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Struggle is the Name for Hope: A Conversation with Renny Golden
Renny Golden is professor emeritus of Criminal Justice, Sociology, and Social Work at Northeastern Illinois University. She is a criminologist, published author and poet, and well-known activist for social rights in Central America. Her publications include, Hour of the Furnace, War on the Family, Disposable Children: America's Child Welfare System, Sanctuary: the New Underground Railroad, Blood Desert Witness, Struggle is the Name for Hope, Dangerous Memories (complete book is on our Social Justice sector) and Oscar Romero: Reflections on His Life and Writings.

In her own words: My books reflect concerns for those made voiceless or marginalized. I grew up in Chicago on the Southeast side influenced by an Irish grandfather who co-founded Local 399 (originally the ‘Micks’ who shoveled coal into furnaces) and an Irish grandmother who was a seanchai (story-teller).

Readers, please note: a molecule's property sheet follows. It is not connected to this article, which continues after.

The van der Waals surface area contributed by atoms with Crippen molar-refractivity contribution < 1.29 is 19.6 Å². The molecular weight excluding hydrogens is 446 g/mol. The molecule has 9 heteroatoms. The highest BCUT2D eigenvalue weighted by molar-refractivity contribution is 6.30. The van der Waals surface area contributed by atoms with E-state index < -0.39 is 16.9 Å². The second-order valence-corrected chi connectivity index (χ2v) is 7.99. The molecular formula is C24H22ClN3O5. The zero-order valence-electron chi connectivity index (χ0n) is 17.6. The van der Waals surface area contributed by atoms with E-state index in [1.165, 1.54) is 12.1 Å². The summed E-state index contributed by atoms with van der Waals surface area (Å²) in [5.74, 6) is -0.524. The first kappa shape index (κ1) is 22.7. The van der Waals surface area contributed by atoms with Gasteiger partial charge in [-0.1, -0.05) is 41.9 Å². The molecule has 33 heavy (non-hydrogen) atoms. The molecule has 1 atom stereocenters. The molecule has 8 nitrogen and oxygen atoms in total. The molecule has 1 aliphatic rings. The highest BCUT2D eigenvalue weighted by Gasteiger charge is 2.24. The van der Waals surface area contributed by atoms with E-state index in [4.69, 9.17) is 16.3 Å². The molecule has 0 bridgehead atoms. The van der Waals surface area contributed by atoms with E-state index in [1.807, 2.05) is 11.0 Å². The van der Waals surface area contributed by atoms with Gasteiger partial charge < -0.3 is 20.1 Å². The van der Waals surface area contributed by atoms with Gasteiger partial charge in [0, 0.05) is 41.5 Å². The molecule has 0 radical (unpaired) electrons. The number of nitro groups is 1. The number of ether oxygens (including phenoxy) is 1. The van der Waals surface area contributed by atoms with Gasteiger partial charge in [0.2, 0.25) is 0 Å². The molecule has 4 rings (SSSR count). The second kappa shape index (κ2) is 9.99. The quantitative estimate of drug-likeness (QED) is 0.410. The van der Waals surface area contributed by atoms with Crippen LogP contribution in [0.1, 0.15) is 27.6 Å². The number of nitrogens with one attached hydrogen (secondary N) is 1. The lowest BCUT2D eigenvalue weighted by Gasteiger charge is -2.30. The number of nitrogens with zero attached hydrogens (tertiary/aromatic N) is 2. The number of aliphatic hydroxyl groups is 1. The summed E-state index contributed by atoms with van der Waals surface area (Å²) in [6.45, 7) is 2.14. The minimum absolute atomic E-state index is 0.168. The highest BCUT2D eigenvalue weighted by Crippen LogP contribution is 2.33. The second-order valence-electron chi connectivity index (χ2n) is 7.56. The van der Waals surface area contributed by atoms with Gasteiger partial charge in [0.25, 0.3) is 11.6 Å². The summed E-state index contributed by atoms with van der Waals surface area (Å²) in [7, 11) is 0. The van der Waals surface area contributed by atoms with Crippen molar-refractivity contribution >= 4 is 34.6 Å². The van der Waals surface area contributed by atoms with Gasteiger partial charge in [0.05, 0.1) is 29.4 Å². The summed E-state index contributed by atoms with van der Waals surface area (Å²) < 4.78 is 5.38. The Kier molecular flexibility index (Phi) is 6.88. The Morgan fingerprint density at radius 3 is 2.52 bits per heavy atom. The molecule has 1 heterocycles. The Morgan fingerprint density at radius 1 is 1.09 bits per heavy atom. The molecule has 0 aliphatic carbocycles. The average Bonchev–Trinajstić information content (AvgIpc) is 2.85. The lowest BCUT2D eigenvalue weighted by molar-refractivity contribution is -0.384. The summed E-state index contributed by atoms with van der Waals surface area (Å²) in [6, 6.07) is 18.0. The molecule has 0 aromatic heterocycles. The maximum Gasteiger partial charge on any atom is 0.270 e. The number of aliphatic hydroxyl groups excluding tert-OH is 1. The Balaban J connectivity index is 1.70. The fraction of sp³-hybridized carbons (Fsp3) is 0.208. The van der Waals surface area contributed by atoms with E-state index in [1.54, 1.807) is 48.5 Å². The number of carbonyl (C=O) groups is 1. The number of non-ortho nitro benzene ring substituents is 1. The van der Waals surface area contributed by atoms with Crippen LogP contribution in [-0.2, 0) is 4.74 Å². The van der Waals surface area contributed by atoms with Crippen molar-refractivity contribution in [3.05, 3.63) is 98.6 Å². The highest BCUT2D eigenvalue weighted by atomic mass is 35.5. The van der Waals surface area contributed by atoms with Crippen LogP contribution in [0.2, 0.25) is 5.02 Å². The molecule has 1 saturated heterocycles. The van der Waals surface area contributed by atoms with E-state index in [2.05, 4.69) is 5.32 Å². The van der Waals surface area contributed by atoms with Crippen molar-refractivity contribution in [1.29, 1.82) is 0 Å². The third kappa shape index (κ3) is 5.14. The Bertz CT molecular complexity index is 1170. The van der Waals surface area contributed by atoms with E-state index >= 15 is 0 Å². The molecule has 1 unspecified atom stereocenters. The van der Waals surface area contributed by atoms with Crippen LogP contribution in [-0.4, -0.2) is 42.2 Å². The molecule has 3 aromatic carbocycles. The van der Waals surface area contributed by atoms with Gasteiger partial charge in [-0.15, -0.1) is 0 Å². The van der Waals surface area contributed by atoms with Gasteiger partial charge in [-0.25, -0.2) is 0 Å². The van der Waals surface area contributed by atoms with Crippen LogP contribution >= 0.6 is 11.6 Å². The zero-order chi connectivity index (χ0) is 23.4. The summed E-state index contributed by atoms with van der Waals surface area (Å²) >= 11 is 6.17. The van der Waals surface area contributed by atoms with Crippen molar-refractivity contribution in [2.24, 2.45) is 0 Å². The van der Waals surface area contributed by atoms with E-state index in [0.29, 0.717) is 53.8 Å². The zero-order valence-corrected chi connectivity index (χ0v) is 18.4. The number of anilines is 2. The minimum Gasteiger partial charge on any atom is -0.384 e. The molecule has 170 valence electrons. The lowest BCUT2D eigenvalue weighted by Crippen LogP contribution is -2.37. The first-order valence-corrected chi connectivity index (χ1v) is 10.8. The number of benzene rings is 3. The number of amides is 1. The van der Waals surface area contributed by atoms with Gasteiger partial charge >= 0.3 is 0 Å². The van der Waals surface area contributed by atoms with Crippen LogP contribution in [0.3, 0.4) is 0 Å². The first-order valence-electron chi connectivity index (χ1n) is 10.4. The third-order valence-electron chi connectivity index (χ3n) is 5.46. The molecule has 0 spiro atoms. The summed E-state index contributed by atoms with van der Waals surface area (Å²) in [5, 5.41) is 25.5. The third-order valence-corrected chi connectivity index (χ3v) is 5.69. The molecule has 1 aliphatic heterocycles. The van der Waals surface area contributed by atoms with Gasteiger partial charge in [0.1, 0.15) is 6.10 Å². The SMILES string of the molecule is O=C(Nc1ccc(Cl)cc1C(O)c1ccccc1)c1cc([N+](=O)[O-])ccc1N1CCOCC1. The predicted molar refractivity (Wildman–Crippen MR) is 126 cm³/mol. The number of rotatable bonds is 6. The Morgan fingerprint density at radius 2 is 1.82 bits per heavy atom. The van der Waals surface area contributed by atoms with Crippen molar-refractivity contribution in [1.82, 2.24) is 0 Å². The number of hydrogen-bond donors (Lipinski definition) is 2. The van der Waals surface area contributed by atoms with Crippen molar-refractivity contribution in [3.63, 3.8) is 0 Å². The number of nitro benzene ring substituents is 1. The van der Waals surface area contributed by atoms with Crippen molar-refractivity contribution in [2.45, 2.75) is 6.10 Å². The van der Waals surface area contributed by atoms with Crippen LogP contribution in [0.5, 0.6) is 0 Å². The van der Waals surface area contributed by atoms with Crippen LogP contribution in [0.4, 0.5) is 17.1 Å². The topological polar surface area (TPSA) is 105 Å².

Renny has received many awards ( http://www.rennygolden.com/Renny_Golden/AWARDS.html ) for her activism and her writing.

Her book, The Hour of the Furnaces with a forward by Dan Berrigan was nominated for the National Book Award.

Ernesto Cardenal called Golden’s narrative poems of the war years in El Salvador & Guatemala one of the best representations of...the poetry of liberation.

Booklist said, Golden brings us news that stays news in an engaged collection of poems portraying martyrs and peasants, mostly from El Salvador. Surprisingly and heroically hopeful.

Kirkus Reviews wrote: These elegies put a face and a name to the suffering in Central America. Golden dramatizes headline-making events with swift and staggering images in this effective ‘poetry of witness.

Gary MacEoin wrote in The National Catholic Reporter that After the Bible, The Hour of the Furnaces is the most subversive book I’ve ever read.

Join us for an engaging presentation and discussion on October 31.

Oct 31, 2017 8:00 AM in Pacific Time (US and Canada)

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